Review: Wild Bullets One-Shot

(Michigan Comics Collective 2015)

Written by Greg Wright

Art by Sean Seal, Jason Jimenez, Stephen Sharar, Joe Freyre

Colors and Letters by Sara Sowles

Edited by Travis McIntire

I grew up on holiday specials. Not one calendar year would pass without me marking the upcoming holidays by running through the television checklist. It didn’t feel like Christmas without watching The Grinch. (The animated one of course.) Garfield, the Peanuts gang, and a flurry of Claymation figures from Rankin and Bass are how I still mark the major American holidays of the year.

As I grew older there were these things called “annuals” that the big two would put out a couple of times a year. It was a double-sized comic with a hard, square binding, usually jacked up in price to the lofty sum of $1.25 or…be still my cash-strapped wallet…even as high as $1.75. But I always gravitated towards these. It was summer time, money was for the spending, and there wouldn’t be another holiday special on television for at least five months.

The Michigan Comics Collective has tapped into that feeling for me with this book, the Wild Bullets one-shot, releasing on May 15 in print and already digitally available at Drive Thru Comics. (See link below.)

This is a holiday special in the sense that it takes place during a holiday, in this case, Thanksgiving. And this turkey feast is not served on a ping-pong table, consisting of pretzels and jellybeans and toast. This is a mash up of all of your favorite comic genres.

Screen shot 2015-05-12 at 11.37.28 AMGreg Wright has crammed all kinds of awesome into this 35 page one-shot focusing on the Bullet Family and their version of a down home family dinner. Each of the Bullet Family has a stereotypical background. Daisy is a femme-fatale masked cowgirl and matriarch of the family. Her husband is bill, a wheelchair bound veteran. Their children are Steve, a P.I., Kelly and explorer/archeologist, Archie the mad scientist, and Minerva, an occult investigator. Together they form a deadly and exotic family, read to shoot first and shoot again.

Screen shot 2015-05-12 at 11.38.36 AM

          Wright weaves a many-threaded story together, each child represents a chapter of the book, and each has a part to tell in the overlapping mystery, who killed the maid? It’s a great way to tell a story and introduce a cast of characters that could easily take a full issue each, but this way we get a detailed snapshot at their individual lives and how they interact with each other as the play unfolds. It’s as if someone dared him to put all of his favorite things into one book and he accepted that dare. Why not have a sci-fi story, an occult story, a tomb raider story, and a hard-boiled crime story all in one? Wright puts them there, and holds them with the strong narrative of his tale.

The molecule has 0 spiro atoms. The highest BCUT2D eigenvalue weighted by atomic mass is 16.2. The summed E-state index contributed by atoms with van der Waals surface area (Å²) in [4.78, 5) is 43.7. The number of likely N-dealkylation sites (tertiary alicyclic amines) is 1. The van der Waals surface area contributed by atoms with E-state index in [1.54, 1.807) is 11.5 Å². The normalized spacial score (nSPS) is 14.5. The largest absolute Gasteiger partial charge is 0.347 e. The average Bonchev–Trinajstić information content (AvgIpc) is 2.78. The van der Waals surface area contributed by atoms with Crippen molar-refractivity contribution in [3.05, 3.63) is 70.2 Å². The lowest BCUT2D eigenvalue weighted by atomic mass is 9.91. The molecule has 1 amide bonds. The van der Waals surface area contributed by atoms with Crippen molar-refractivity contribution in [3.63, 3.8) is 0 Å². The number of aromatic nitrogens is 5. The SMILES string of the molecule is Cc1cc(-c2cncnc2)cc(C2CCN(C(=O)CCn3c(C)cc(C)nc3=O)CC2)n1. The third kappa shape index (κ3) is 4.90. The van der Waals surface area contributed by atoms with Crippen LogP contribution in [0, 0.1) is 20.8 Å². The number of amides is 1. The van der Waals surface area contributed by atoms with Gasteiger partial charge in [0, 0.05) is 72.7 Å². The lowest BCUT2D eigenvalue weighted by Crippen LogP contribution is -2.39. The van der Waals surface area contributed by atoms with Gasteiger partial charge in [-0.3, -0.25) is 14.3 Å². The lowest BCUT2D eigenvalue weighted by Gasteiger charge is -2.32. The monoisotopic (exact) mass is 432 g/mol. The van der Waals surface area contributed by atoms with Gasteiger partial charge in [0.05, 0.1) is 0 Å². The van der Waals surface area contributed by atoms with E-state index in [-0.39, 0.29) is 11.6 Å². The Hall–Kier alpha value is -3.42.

Screen shot 2015-05-12 at 11.39.38 AMThe art in Wild Bullets is spread out between five different artists. Each brings their own style and flair to their assigned story. Sean Seal takes the helm with Steve Bullet, and uses his painter’s style to create a dark and moody atmosphere that fits perfectly with the noir tale. Jason Jimenez flips the switch back into the fun comic adventure side of Kelly Bullet, and is followed by Stephen Sharar’s sci-fi based work on Archie’s story. Rounding out the main pencil and ink work is Joe Freyre’s anime-influenced take on Minerva Bullet. Each of the artists does a great job of helping to interpret the characters through the art as well as the text of the story. Sara Sowles provides an additional tie through her fantastic coloring  and lettering work,     which helps to bind the differing stories and art styles together.

Screen shot 2015-05-12 at 11.37.51 AMWild Bullets is now on my holiday special list, and the word is that there will be more of these. Greg Wright and Co. have given us a reason to look forward to the holidays again. Once Charlie Brown has finally talked to the Little Red-Haired girl, once the Bumble has stopped bouncing, when finally that “dabu dores” song is out of your head, you can lean over and read a great comic. (In all reality, that song will never be out of your head, and I apologize for putting it back there in the middle of May.)

Wild Bullets can be found by clicking on either of the following links.

Brad-profilepicBrad Gischia is a writer and artist living in the frozen Upper Peninsula of Michigan. He is married and has three kids and a dog, all who put up with his incessant prattling about comic books.

Twitter - brad@comicwasteland

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